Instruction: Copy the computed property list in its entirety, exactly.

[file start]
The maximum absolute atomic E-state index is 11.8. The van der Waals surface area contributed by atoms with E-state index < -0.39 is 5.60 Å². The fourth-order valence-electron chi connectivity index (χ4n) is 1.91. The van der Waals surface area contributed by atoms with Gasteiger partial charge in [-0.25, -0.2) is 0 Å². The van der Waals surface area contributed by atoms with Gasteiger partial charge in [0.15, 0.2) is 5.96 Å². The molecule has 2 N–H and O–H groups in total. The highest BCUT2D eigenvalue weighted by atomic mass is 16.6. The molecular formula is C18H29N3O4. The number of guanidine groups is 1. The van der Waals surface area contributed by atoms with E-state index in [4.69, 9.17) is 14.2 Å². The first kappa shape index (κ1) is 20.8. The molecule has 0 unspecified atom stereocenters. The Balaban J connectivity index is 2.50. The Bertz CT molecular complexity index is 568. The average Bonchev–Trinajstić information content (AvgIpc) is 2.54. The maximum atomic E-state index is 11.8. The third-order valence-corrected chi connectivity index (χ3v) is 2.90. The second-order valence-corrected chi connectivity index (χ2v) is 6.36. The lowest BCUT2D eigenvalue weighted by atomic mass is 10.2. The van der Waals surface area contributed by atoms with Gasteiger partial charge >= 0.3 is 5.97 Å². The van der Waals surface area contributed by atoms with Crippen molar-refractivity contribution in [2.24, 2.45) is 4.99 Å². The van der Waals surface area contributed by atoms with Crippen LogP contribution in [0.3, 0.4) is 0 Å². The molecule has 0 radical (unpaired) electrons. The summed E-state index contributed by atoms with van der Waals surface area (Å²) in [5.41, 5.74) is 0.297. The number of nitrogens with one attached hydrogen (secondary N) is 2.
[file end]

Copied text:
The maximum absolute atomic E-state index is 11.8. The van der Waals surface area contributed by atoms with E-state index < -0.39 is 5.60 Å². The fourth-order valence-electron chi connectivity index (χ4n) is 1.91. The van der Waals surface area contributed by atoms with Gasteiger partial charge in [-0.25, -0.2) is 0 Å². The van der Waals surface area contributed by atoms with Gasteiger partial charge in [0.15, 0.2) is 5.96 Å². The molecule has 2 N–H and O–H groups in total. The highest BCUT2D eigenvalue weighted by atomic mass is 16.6. The molecular formula is C18H29N3O4. The number of guanidine groups is 1. The van der Waals surface area contributed by atoms with E-state index in [4.69, 9.17) is 14.2 Å². The first kappa shape index (κ1) is 20.8. The molecule has 0 unspecified atom stereocenters. The Balaban J connectivity index is 2.50. The Bertz CT molecular complexity index is 568. The average Bonchev–Trinajstić information content (AvgIpc) is 2.54. The maximum atomic E-state index is 11.8. The third-order valence-corrected chi connectivity index (χ3v) is 2.90. The second-order valence-corrected chi connectivity index (χ2v) is 6.36. The lowest BCUT2D eigenvalue weighted by atomic mass is 10.2. The van der Waals surface area contributed by atoms with Gasteiger partial charge >= 0.3 is 5.97 Å². The van der Waals surface area contributed by atoms with Crippen molar-refractivity contribution in [2.24, 2.45) is 4.99 Å². The van der Waals surface area contributed by atoms with Crippen LogP contribution in [0.3, 0.4) is 0 Å². The molecule has 0 radical (unpaired) electrons. The summed E-state index contributed by atoms with van der Waals surface area (Å²) in [5.41, 5.74) is 0.297. The number of nitrogens with one attached hydrogen (secondary N) is 2.